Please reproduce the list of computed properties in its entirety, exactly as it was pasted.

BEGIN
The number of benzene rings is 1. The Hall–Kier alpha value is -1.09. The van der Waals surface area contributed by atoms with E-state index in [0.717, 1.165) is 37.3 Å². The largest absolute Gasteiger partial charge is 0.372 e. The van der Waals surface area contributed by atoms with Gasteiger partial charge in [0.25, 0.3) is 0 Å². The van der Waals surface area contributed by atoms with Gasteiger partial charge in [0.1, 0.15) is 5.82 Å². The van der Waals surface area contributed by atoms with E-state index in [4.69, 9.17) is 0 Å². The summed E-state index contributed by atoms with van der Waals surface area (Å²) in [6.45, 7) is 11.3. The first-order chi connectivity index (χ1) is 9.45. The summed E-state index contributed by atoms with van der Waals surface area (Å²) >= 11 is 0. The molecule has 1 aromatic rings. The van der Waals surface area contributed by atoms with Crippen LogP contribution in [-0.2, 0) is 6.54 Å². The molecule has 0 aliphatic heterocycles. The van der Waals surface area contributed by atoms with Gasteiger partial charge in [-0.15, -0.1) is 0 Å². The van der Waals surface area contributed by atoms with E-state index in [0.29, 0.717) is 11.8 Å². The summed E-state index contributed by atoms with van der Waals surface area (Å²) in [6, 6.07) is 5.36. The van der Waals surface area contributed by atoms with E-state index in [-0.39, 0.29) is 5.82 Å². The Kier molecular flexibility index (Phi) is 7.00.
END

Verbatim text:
The number of benzene rings is 1. The Hall–Kier alpha value is -1.09. The van der Waals surface area contributed by atoms with E-state index in [0.717, 1.165) is 37.3 Å². The largest absolute Gasteiger partial charge is 0.372 e. The van der Waals surface area contributed by atoms with Gasteiger partial charge in [0.25, 0.3) is 0 Å². The van der Waals surface area contributed by atoms with Gasteiger partial charge in [0.1, 0.15) is 5.82 Å². The van der Waals surface area contributed by atoms with E-state index in [4.69, 9.17) is 0 Å². The summed E-state index contributed by atoms with van der Waals surface area (Å²) in [6.45, 7) is 11.3. The first-order chi connectivity index (χ1) is 9.45. The summed E-state index contributed by atoms with van der Waals surface area (Å²) >= 11 is 0. The molecule has 1 aromatic rings. The van der Waals surface area contributed by atoms with Crippen LogP contribution in [-0.2, 0) is 6.54 Å². The molecule has 0 aliphatic heterocycles. The van der Waals surface area contributed by atoms with Gasteiger partial charge in [-0.15, -0.1) is 0 Å². The van der Waals surface area contributed by atoms with E-state index in [0.29, 0.717) is 11.8 Å². The summed E-state index contributed by atoms with van der Waals surface area (Å²) in [6, 6.07) is 5.36. The van der Waals surface area contributed by atoms with E-state index in [-0.39, 0.29) is 5.82 Å². The Kier molecular flexibility index (Phi) is 7.00.